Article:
How did this ambition materialize? How many times did you apply that specific strategy?
I did it three times.  Firstly in 1980 as a complement to my exhibition “Down to Earth”. I initiated the construction of a social housing program of 62 houses & apartment blocks (up to five floors) conceived as an urban eco-district (in the New Town of L’Isle d’Abeau near Lyon) promoting the use of raw earth as an alternative ecological and natural construction material. The “Domaine de la Terre” [the Earth Estate] was inaugurated in 1985 as the first European experience to modernize a vernacular building tradition and to adapt it, in a realistic way, to contemporary technological, economic, social and urban needs. The result of this strategy was awarded in 1987 by the United Nations (through its “Habitat” agency) the title of “pilot experimental eco-housing project of major international significance”.  The second project was linked in 1988 to my exhibition “Châteaux Bordeaux”. Its aim was double. [A] To reveal the amazing architectural heritage of the prestigious wine business which, as such, was nearly unknown or forgotten, even within this region. [B] To criticize severely the lack of architectural responsibility and creativity of most owners of those great wine estates since the 1950’s and to initiate a militant process to modernize the ancestral tradition which was successfully materialized during centuries through its quality dual-management articulating “Great Wine & Great Architecture”. To stimulate such a contemporary renaissance, I initiated locally three European architectural competitions and a strategic cultural agreement with one prestigious estate to build there a cutting-edge new wine “château”: Pichon-Longueville, inaugurated in 1989 in Pauillac, Médoc. It was designed by Jean de Gastines (co-author with Shigeru Ban of the new regional Centre Pompidou opened in 2009 in Metz) &Patrick Dillon. This pilot project would later be recognized for its pioneering impact: it kick-started a new creative wine architecture boom in the Bordeaux region with new “wineries” built since 2000 by Porzemparc, Nouvel, Botta & others ; as well as in Spain - where the exhibition was also presented -with new spectacular buildings, mainly in the Rioja wine region, recently designed by Gehry, Calatrava, Hadid, etc.
Did you devote a similar strategy to promote militant ideas about urban design?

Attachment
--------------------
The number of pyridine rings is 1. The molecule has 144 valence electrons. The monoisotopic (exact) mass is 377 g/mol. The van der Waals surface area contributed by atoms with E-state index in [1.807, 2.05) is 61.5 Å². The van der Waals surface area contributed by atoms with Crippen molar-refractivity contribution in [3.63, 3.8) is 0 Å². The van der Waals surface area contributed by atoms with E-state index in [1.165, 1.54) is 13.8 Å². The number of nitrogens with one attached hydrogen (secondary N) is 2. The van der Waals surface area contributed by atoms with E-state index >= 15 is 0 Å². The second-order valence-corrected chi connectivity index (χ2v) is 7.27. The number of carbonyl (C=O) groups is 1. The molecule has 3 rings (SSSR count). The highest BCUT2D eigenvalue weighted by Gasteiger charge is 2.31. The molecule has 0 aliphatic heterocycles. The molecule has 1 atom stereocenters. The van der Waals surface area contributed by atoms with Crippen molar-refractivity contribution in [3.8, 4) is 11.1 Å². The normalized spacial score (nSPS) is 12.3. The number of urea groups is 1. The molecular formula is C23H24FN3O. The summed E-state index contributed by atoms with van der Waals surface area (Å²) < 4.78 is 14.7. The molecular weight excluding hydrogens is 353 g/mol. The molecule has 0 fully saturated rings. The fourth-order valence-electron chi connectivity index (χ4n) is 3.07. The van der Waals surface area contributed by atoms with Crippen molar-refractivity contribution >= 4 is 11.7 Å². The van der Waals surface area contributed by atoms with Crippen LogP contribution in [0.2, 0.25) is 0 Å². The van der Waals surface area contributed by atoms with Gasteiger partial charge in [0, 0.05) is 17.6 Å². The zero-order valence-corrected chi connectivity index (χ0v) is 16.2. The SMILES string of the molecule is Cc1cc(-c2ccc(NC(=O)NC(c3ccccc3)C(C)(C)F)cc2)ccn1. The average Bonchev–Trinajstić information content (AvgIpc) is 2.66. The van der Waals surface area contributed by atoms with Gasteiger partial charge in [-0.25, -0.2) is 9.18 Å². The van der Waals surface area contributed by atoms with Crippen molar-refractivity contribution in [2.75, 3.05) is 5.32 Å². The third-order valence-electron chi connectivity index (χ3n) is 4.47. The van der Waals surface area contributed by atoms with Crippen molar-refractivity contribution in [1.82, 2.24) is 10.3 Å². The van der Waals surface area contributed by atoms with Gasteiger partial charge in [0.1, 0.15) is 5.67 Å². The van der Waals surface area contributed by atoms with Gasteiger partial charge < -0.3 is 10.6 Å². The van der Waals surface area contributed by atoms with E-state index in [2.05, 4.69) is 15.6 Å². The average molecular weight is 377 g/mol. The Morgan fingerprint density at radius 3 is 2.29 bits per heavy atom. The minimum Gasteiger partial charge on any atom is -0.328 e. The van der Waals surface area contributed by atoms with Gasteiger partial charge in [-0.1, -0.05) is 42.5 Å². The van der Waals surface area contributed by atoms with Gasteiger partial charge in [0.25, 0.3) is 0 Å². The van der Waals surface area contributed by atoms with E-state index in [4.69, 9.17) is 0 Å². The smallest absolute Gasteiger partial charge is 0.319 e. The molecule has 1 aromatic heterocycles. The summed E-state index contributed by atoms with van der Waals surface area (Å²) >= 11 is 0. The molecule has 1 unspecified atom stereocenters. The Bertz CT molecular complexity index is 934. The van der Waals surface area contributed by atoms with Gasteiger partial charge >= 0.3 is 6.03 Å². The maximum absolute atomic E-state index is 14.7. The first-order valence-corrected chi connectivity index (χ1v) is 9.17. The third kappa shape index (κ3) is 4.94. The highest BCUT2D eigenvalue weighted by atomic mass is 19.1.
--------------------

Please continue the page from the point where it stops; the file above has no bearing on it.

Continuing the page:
Yes indeed, that was one of my goals.  My 3rd attempt was linked to the exhibition “Living Bridges” when it was initially staged in 1996 at the Royal Academy of Arts in London. Its concept was, once again, based on a double thematic approach. [A] The first “act” was to trace, for the first time, the long international history - from the middle-age up to now - of those specific urban bridges and their rich (but then unknown) typology. They combine three functions in a unique and spectacular civic symbiosis. Engineering (by crossing an obstacle), Architecture (housing, retail or other services built, on two to five stories, on both lateral sides of the bridge) and Urbanism (connecting closely and organically two parts of a city previously divided by a major obstacle: river, urban highway or railway tracks). The most famous archetypes of ancient Living Bridges still are the Ponte Rialto in Venice and the Ponte Vecchio in Florence. [B] Secondly, to extrapolate creatively from this ancestral European and forgotten tradition. What where the lessons to learn from that former multi-functional “Collage” concept to avoid over-consumption of urban land and other disasters related to contemporary technocratic urban segregation of functions? To me, this heritage could promote an ecological alternative based on 3 cumulative values: Urban Density, Intensity and Compacity. To materialise that idea advocated by the exhibition, I met the British Minister of the Environment (Sir John Gummer) to choose with him the most appropriate site in Central London - on the Thames river - to locate there a new ambitious and spectacular Living Bridge. Its design would be the result of an international competition I suggested to launch, with my British partners, on the base of my two previous similar experiences in France.